|WikiProject Physics||(Rated Start-class, Mid-importance)|
very interesting, congrats to the author
Can this term be applied to a vapor layer protecting a solid as well? Dry ice pieces will skitter across floors, and can be held in a candle flame without quickly subliming. --Pyrochem 00:48, 22 January 2007 (UTC)
- Yes it can. The theory is the same. A protective layer of gas surrounds the solid and protects it from the heat. Goldy496 17:39, 31 October 2007 (UTC)
Temperature of Leidenfrost Point
The temperature at which the Leidenfrost effect occurs depends fairly strongly on a number of properties of both the surface and the liquid. This may include (but is not limited to) surface roughness, contamination in the liquid, and the amount of wetting between the surface and the non-suspended liquid.
A mathematical model which allows one to predict the temperature of the Leidenfrost point for a given system is quite complicated, but Bernardin and Mudawar attempt to formulate a model in "A Cavity Activation and Bubble Growth Model of the Leidenfrost Point," Transactions of the ASME, (Vol. 124, Oct. 2002).
The claim that the Leidenfrost point of a water drop on a frying pan occurs near 220 C is misleading and I am editing the article accordingly.
Please justify that; I've seen a number of sources that indicate that 220 C is accurate. This is not an impeccable source, but you are encouraged to provide a better one to support the figure of 160 C. To be fair, I have not yet read the cited article. If you have access to it, please post an excerpt with more detailed information, or summarize it briefly. Tenebrous (talk) 17:43, 20 February 2008 (UTC)
I believe that this link may be a good addition to the section:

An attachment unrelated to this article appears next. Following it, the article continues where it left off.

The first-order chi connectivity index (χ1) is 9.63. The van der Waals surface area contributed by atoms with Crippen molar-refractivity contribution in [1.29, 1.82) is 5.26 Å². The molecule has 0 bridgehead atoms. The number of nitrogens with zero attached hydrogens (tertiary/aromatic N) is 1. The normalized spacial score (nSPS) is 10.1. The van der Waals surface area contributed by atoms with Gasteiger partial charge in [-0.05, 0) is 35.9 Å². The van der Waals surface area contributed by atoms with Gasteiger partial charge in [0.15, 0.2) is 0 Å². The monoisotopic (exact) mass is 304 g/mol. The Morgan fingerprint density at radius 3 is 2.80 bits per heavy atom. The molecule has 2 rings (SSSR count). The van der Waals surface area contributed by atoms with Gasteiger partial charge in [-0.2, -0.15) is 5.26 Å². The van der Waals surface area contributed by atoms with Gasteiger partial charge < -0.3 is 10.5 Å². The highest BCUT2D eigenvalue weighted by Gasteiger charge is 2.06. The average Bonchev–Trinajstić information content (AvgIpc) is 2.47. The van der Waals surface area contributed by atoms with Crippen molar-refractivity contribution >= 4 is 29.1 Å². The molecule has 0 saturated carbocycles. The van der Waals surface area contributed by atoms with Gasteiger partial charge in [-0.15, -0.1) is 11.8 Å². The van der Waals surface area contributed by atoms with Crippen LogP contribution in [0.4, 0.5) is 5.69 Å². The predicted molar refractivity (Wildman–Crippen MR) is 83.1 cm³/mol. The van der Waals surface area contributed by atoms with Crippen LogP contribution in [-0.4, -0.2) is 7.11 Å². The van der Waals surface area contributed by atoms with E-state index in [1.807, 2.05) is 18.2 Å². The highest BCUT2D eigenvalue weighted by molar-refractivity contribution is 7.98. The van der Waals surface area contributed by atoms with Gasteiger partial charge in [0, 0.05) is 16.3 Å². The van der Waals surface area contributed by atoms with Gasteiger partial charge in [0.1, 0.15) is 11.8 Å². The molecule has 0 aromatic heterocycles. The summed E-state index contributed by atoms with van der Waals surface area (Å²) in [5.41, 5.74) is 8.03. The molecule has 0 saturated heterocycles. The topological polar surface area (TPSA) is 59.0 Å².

Astrangequark 16:02, 26 August 2007 (UTC)
I remember hearing somewhere the one of the theories explaining how people can walk on hot coals unharmed has to do with protective vapors. Anyone know if this is true, and if it is, is it worth mentioning in the article? ce1984 (talk) 18:53, 31 August 2008 (UTC)
I didn't manage to reconcile what this article says about the leidenfrost point with other sources. For instance the curve at  (from ) and the definition at  indicate that the leidenfrost point is where the whole contact area between the fluid and the hot solid is covered in a steam layer. (In the case of a hot kettle or a heating element in a bath of water for instance) It seems that the article is wrong in stating that the leidenfrost effect appears beyond the leidenfrost point. rather it appears after the critical heat flux point. But I could be wrong :-) EverGreg (talk) 20:06, 21 June 2009 (UTC)
Source needed for 160 °C
The article reads: As a very rough estimate, the Leidenfrost point for a drop of water on a frying pan might occur at 160 °C (320 °F). Where did this number come from? All the article seems to say is that the Leidenfrost point is hard to predict and that the factors that influence are "complicated." What equation, theory and/or experimental data supports this value? --MYCETEAE - talk 07:28, 16 August 2010 (UTC)
Here is one of those very watchable pop science pieces showing someone demonstrating the Leidenfrost effect by briefly dipping his whole hand into liquid nitrogen. A similar demonstration with molten lead (and a wet hand) was given on Mythbusters by Adam Savage. This may be a useful and very graphic resource for this article. I am also posting about this at Talk:Nitrogen. --TS 22:56, 8 September 2010 (UTC)
MythBusters "citation needed"
If you click the "phenomenon" link it talks about "scientific phenomenon" and makes no mention of "physical phenomenon" this is why I used "scientific" to begin with. Please review the link. This wasn't some arbitrary change based on personal or OR observations, but was a change made based on other sources that describe scientific phenomenon. Scoobydunk (talk) 10:22, 12 December 2014 (UTC)
The sentences, "It has also been used in some potentially dangerous demonstrations, such as dipping a wet finger in molten lead or blowing out a mouthful of liquid nitrogen, both enacted without injury to the demonstrator. The latter is potentially lethal, particularly should one accidentally swallow the liquid nitrogen."... will be more appropriate under the "popular culture" section rather than the introductory paragraph. - Subh83 (talk | contribs) 03:36, 26 February 2015 (UTC)
|The content of Interfacial Effects in Leidenfrost Phenomenon was merged into Leidenfrost effect on 24 March 2015. That page now redirects here. For the contribution history and old versions of the redirected page, please see ; for the discussion at that location, see its talk page.|